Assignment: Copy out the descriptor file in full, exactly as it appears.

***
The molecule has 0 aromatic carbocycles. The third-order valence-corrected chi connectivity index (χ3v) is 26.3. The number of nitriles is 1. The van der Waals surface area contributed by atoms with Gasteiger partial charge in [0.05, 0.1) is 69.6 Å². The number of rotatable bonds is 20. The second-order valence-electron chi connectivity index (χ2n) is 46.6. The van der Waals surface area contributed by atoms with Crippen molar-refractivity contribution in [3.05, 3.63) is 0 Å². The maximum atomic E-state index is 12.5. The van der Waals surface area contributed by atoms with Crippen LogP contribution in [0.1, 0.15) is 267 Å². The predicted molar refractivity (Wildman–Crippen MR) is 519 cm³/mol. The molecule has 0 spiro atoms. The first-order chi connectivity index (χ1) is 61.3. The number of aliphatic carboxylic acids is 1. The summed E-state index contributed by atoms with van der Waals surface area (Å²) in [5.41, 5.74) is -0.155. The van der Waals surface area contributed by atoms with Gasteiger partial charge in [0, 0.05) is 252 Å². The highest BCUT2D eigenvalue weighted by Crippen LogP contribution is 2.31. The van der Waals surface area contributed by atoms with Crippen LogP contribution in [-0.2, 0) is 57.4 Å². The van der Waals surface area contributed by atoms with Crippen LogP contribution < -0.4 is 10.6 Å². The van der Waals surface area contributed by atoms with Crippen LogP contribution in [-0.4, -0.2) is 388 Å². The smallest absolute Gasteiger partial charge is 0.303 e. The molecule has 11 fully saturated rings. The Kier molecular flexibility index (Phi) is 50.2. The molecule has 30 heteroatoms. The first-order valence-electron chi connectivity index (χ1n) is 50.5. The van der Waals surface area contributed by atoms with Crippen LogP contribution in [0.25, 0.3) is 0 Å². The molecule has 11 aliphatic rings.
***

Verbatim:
The molecule has 0 aromatic carbocycles. The third-order valence-corrected chi connectivity index (χ3v) is 26.3. The number of nitriles is 1. The van der Waals surface area contributed by atoms with Gasteiger partial charge in [0.05, 0.1) is 69.6 Å². The number of rotatable bonds is 20. The second-order valence-electron chi connectivity index (χ2n) is 46.6. The van der Waals surface area contributed by atoms with Crippen molar-refractivity contribution in [3.05, 3.63) is 0 Å². The maximum atomic E-state index is 12.5. The van der Waals surface area contributed by atoms with Crippen LogP contribution in [0.1, 0.15) is 267 Å². The predicted molar refractivity (Wildman–Crippen MR) is 519 cm³/mol. The molecule has 0 spiro atoms. The first-order chi connectivity index (χ1) is 61.3. The number of aliphatic carboxylic acids is 1. The summed E-state index contributed by atoms with van der Waals surface area (Å²) in [5.41, 5.74) is -0.155. The van der Waals surface area contributed by atoms with Gasteiger partial charge in [0, 0.05) is 252 Å². The highest BCUT2D eigenvalue weighted by Crippen LogP contribution is 2.31. The van der Waals surface area contributed by atoms with Crippen LogP contribution in [-0.2, 0) is 57.4 Å². The van der Waals surface area contributed by atoms with Crippen LogP contribution < -0.4 is 10.6 Å². The van der Waals surface area contributed by atoms with Crippen LogP contribution in [-0.4, -0.2) is 388 Å². The smallest absolute Gasteiger partial charge is 0.303 e. The molecule has 11 fully saturated rings. The Kier molecular flexibility index (Phi) is 50.2. The molecule has 30 heteroatoms. The first-order valence-electron chi connectivity index (χ1n) is 50.5. The van der Waals surface area contributed by atoms with Crippen LogP contribution in [0.25, 0.3) is 0 Å². The molecule has 11 aliphatic rings.